War of the Rebellion: Serial 035 Page 0238 KY.,MID. AND E.TENN.,N.ALA.,AND SW. VA. Chapter XXXV.

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HEADQUARTERS DEPARTMENT OF THE OHIO, April 14, 1863.

General WILLCOX,

Lexington, Ky.:

The following orders have just been sent to General Wright:

Carter confirms the report that the enemy were at Columbia last night. Move your cavalry force from Lebanon on Columbia, via Campbellsville, to co-operate with Carter's force from Hustonville to Columbia. Let the commanding officer keep his scouts well out, to avoid being surprised, in case the enemy should be moving with his whole force on Lebanon. Hold the infantry force at Lebanon, and all the forces at Glasgow, ready to move at a moment's notice, with three days' provisions.

Send me frequent reports, and tell Carter to send full information of the movements of the enemy.

A. E. BURNSIDE,

Major-General, Commanding Department of the Ohio.

GENERAL ORDERS,

HDQRS. DEPARTMENT OF THE OHIO,

No. 39. Cincinnati, Ohio, April 14, 1863.

I. Brigadier General John S. Mason, U. S. Volunteers, is relieved from the command of the District of Ohio, and assigned to the command of the United States forces at Columbus, Ohio.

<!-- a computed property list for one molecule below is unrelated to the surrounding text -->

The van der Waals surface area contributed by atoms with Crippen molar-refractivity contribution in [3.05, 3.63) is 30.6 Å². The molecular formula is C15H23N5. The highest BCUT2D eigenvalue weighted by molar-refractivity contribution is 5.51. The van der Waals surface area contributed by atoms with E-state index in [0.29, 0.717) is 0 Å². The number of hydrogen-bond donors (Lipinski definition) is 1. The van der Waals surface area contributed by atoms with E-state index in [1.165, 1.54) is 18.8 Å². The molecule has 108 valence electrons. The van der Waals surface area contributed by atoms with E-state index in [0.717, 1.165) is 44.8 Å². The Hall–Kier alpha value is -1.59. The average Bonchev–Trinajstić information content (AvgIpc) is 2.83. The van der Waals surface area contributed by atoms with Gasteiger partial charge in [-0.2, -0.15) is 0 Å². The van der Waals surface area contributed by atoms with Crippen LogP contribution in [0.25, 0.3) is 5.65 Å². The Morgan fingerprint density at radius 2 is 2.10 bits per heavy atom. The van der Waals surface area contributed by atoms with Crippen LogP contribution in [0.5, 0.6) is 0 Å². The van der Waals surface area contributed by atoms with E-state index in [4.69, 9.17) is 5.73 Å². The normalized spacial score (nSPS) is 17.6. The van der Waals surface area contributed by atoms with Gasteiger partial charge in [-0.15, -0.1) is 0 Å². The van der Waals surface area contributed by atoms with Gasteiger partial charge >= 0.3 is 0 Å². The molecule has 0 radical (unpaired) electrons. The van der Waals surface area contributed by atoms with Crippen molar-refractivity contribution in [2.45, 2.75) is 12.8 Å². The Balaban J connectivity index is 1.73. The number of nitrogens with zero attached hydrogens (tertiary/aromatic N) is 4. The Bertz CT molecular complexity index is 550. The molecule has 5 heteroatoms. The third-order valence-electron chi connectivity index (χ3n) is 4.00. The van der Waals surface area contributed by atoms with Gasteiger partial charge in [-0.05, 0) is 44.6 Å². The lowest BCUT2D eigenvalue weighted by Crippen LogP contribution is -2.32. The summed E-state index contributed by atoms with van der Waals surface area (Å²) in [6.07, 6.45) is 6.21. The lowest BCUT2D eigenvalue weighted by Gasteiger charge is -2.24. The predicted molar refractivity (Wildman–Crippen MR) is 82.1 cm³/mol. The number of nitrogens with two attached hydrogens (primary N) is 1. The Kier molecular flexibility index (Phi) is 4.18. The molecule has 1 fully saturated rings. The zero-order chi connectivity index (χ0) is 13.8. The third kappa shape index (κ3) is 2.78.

II. Brigadier General J. D. Cox, U. S. Volunteers, is hereby assigned to the command of the District of Ohio, headquarters at Cincinnati.

By command of Major-General Burnside:

LEWIS RICHMOND,

Assistant Adjutant-General.

GENERAL ORDERS,

HDQRS. DEPARTMENT OF THE OHIO,

No. 40. Cincinnati, Ohio, April 14, 1863.

All the troops in this command will at once provide themselves with shelter tents, and turn in the others. Only the regulation allowance of wall tents will be allowed to each regiment. Regimental trains must be brought down to regulation allowance, and all he remainder of the wagons will be organized into ammunition and supply trains, and move at the shortest notice.

Forty rounds ammunition will be kept in cartridge-boxes all the time, and 20 additional rounds will be carried in the pockets of each man, to be kept ready for issue before starting on the march.

Sufficient supplies will be kept on hand to fill the wagons with ten days' hard bread and small rations, and three days in haversack.

Beef-cattle for fifteen days' supply will be kept on hand at safe and convenient points, to be driven with the troops. From ten to fifteen days' forage for all the animals should be accumulated as early as possible.

The ammunition trains should contain at least 60 rounds per man, and the batteries should have a full supply on hand all the time.